Faith-themed films fill one cable channel's Holy Week slate - Catholic Courier
Karen Abercrombie and Priscilla Shirer star in a scene from the movie "War Room." Karen Abercrombie and Priscilla Shirer star in a scene from the movie "War Room." (CNS photo by Warner Bros. Pictures)

Faith-themed films fill one cable channel’s Holy Week slate

NEW YORK (CNS) — The cable outlet UPtv, dedicated to uplifting content, will air a series of faith-themed films during Holy Week. Following are initial airtimes and capsule reviews for some of these movies.

Sunday, April 5, 11:30 a.m.-2 p.m. EDT “Courageous” (2011). After the tragic death of his young daughter, a devoutly Christian police officer (Alex Kendrick) convinces a group of his friends (Ken Bevel, Ben Davies, Kevin Downes and Robert Amaya) to join him in subscribing to a Bible-based resolution designed to make them better, more dedicated fathers. But a variety of circumstances, including a couple of illustrative moral quandaries, quickly put each dad’s resolve to the test. Though occasionally heavy-handed, Kendrick, who also directed and co-wrote, crafts an uplifting message movie about the dire consequences of paternal neglect and the scriptural principles of sound parenting. Some gun violence and mature themes, including drug trafficking. The Catholic News Service classification of the theatrical version was A-II — adults and adolescents. The Motion Picture Association rating was PG-13 — parents strongly cautioned. Some material may be inappropriate for children under 13.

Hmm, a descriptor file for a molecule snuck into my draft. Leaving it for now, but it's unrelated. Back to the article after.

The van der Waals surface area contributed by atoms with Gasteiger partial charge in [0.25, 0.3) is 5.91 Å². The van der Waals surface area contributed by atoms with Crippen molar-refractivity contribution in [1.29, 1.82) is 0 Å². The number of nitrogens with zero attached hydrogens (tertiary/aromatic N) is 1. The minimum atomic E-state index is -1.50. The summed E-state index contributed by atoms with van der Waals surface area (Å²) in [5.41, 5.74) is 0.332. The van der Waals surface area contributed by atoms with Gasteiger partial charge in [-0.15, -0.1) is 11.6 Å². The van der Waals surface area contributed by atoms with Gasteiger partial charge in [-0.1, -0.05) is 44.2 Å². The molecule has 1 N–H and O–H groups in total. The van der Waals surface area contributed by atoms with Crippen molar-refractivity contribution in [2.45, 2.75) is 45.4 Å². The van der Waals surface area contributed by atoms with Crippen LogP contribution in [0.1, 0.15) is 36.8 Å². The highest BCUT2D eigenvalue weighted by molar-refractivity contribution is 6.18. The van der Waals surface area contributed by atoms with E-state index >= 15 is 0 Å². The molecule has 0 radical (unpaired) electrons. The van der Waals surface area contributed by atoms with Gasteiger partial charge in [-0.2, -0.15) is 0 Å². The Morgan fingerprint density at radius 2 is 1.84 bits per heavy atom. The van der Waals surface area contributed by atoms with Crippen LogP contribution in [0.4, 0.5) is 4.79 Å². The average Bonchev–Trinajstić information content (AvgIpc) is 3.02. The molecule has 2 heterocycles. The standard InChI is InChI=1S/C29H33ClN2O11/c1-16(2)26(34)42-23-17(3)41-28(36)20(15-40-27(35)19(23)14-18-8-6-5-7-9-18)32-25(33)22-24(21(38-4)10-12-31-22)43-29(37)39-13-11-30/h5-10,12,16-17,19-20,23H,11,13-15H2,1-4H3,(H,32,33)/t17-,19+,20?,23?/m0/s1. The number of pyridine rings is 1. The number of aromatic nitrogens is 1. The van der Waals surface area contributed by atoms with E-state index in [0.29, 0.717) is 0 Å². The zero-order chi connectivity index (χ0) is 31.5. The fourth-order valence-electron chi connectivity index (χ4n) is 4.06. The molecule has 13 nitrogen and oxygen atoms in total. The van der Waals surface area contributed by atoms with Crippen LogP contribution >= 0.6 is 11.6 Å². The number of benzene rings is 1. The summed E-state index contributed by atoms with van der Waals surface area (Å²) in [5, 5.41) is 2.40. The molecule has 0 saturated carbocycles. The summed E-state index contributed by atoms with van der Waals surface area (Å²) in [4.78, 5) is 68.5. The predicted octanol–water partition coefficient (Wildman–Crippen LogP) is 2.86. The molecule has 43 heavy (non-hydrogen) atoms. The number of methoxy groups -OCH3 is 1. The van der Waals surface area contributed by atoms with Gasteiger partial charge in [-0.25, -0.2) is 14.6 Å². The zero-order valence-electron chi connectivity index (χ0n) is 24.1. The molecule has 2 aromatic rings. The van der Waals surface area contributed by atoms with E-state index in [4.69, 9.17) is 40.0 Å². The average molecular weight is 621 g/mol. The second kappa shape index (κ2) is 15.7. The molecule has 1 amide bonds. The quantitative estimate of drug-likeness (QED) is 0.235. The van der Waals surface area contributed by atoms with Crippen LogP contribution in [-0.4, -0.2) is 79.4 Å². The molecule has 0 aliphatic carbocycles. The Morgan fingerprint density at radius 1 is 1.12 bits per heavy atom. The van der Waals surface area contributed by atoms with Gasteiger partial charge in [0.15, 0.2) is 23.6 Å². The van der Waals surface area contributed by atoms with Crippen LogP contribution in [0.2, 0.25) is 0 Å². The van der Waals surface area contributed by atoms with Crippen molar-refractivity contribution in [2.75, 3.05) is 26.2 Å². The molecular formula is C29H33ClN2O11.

Sunday, April 5, 2-4:30 p.m. EDT “God’s Not Dead” (2014). Earnest but ineffective message movie in which a college freshman (Shane Harper) takes up his militantly atheistic philosophy professor’s (Kevin Sorbo) challenge to prove God’s existence to the satisfaction of his classmates (including, most prominently, Paul Kwo). He does so despite the active discouragement of his believing but ambitious girlfriend (Cassidy Gifford), who thinks he should go with the flow to avoid ruining their perfect future together. There might be the kernel of an intriguing documentary buried within director Harold Cronk’s stacked-deck drama about academic hostility toward religion, but even faith-filled moviegoers will sense the claustrophobia of the echo chamber within which this largely unrealistic story unfolds. Mature themes, brief domestic violence, a potentially upsetting accident scene, vaguely implied cohabitation. The Catholic News Service classification of the theatrical version was A-II — adults and adolescents. The Motion Picture Association rating was PG — parental guidance suggested. Some material may be not suitable for children.

Sunday, April 5, 4:30-7 p.m. EDT “War Room” (2015). Prayer becomes the ultimate weapon for a young family in crisis in this Christian-themed drama. The film’s battleground is a McMansion in suburban North Carolina where an overtaxed wife and mother (Priscilla Shirer) finds the demands of her job as a real estate agent leave her little time to focus on raising her daughter (Alena Pitts). As for her ambitious but inattentive husband (T.C. Stallings), with whom she constantly quarrels, his work as a salesman keeps him on the road where sinful temptations lurk, including opportunities to be unfaithful. Riding to the rescue is an elderly but feisty local character (Karen Abercrombie) who recommends calling on God for help and seeking his healing grace. As directed and co-written by Alex Kendrick, this proselytizing message movie is maladroit at times. But Kendrick’s intentions, like those of his brother and script collaborator Stephen, are obviously sincere and worthy, while their emphasis on piety, forgiveness and redemption, although cast in evangelical terms, is nonetheless fully compatible with Catholic teaching. Mild domestic discord, some mature themes. The Catholic News Service classification of the theatrical version was A-II — adults and adolescents. The Motion Picture Association rating was PG — parental guidance suggested. Some material may not be suitable for children.